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Russian President Dmitry Medvedev has vowed to track down and punish those behind an apparent suicide bomb attack at Moscow's Domodedovo airport killed 35 people and injured more than 100.

Two Britons were among those killed as the blast rocked the international arrivals terminal at Moscow's busiest airport on Monday afternoon.

Unnamed officials said three suspects were being sought over the attack.

Suspicion has fallen on Russia's restive North Caucasus region.

Last March the Russian capital's underground system was rocked by two female suicide bombers from Russia's volatile Dagestan region, who detonated their explosives on the busy metro system during rush hour, killing 40 people and injuring more than 80.

Militant groups fighting in the Caucasus know how important the perception that the president and prime minister provide a secure society is, and to undermine that is a key aspect of their aims, analysts say.

Police sources have hinted that the Domodedovo airport bombing may be linked to Russia's most volatile region.
Thick drops of blood

Monday's explosion rocked in the airport's busy international arrivals hall in a public area where friends and drivers meet passengers who have passed through customs.

Austrian traveller Dr Johann Hammerer: "Injured people were lying on trolleys"

Eyewitnesses told Russian TV that before a bomber detonated the equivalent of 7kg (15lb) of TNT, he had shouted: "I'll kill you all!"

Scenes of panic ensued as the area filled with smoke, with bodies strewn across the floor.

Thick drops of blood and pieces of shrapnel were scattered across the snow-covered tarmac outside the hall, and emergency workers used luggage trolleys to ferry the dead and injured from the scene to hospitals in Moscow, 40km (25 miles) to the north-west.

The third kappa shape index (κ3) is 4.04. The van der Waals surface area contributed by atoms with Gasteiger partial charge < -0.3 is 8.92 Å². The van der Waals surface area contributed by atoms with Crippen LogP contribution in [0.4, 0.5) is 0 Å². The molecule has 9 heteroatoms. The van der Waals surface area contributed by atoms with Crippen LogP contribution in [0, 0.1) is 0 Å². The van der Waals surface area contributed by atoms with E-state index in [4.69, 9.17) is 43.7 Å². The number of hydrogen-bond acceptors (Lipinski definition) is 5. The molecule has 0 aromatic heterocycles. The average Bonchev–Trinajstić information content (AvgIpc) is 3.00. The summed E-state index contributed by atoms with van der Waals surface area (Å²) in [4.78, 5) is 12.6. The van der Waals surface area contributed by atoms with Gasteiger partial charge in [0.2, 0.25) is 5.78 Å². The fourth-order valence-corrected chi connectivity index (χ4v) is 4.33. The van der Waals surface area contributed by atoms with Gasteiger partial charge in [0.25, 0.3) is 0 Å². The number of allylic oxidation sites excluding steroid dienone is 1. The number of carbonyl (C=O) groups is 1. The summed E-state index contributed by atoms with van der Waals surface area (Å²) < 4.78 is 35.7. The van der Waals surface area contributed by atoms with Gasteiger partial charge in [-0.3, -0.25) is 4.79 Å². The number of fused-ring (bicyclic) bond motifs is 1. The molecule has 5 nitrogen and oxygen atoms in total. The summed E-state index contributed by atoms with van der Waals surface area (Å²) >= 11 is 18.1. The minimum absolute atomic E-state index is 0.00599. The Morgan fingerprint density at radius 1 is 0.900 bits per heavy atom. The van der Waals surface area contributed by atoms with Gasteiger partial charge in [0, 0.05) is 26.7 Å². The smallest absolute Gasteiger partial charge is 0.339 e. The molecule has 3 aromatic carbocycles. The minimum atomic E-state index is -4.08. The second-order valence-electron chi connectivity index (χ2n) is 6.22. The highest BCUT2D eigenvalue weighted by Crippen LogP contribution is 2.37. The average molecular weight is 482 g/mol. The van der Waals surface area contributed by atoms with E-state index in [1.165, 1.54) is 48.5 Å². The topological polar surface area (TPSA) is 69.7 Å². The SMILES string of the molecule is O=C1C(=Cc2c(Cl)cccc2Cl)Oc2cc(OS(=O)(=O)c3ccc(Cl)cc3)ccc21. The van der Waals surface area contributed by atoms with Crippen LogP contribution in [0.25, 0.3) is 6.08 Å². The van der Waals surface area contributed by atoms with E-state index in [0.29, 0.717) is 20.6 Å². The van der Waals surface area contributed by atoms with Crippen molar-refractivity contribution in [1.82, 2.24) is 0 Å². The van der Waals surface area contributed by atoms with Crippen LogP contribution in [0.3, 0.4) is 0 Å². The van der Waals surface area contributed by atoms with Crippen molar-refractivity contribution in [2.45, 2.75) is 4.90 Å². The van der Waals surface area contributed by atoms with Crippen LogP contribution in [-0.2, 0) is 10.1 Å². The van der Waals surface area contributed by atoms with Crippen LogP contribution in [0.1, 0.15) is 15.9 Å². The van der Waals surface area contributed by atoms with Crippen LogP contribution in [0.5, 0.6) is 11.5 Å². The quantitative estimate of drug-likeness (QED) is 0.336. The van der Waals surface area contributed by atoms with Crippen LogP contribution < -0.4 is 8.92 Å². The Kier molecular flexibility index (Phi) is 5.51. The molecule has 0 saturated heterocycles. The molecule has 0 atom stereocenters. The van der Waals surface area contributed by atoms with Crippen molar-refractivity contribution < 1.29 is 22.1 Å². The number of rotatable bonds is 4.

Mr Medvedev has vowed a thorough investigation.
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Militant attacks in Russia

• Oct 2010 - Six people killed as militants storm parliament in Chechnya, North Caucasus

• Mar 2010 - Suicide bombings at two Moscow metro stations kill 40 people; attack blamed on North Caucasus militants

• Nov 2009 - Bomb blast hits Moscow-St Petersburg luxury express train, killing 26; North Caucasus Islamist group claims responsibility

• Sept 2004 - Chechen rebels seize school in Beslan; 334 hostages, including many children, killed in ensuing battle

• Aug 2004 - Suicide bomber blows herself up at a Moscow metro station, killing 10

• Aug 2004 - Two Tupolev airliners that took off from Domodedovo blown up in mid-air by suicide bombers, killing 89 passengers and crew

* In pictures: Moscow airport blast

"After previous similar events, we passed appropriate legislation, and we have to check how it has been applied," he said. "Because obviously there have been lapses, and we have to get to the bottom of this."

He has admitted that poverty, corruption and conflict in the North Caucasus is Russia's biggest internal problem.

He ordered increased security across Russia's capital, its airports and other transport hubs.

But he, like Vladimir Putin before him, appears unable to find a solution that would bring stability to that region and peace to Russia, says the BBC's Steve Rosenberg in Moscow.

Mr Putin has built much of his reputation on a tough security stance to crack down on such violence.

More generally, security authorities internationally have been concerned that - while there is been a huge effort focused on airline passenger and airliner security - keeping airports and airport terminals themselves secure remains a major challenge.

The EU, US and UK were among those who condemned the attack, offering their support to the mourning Russian nation.

"We should never allow the terrorists to win," said UK Prime Minister David Cameron.
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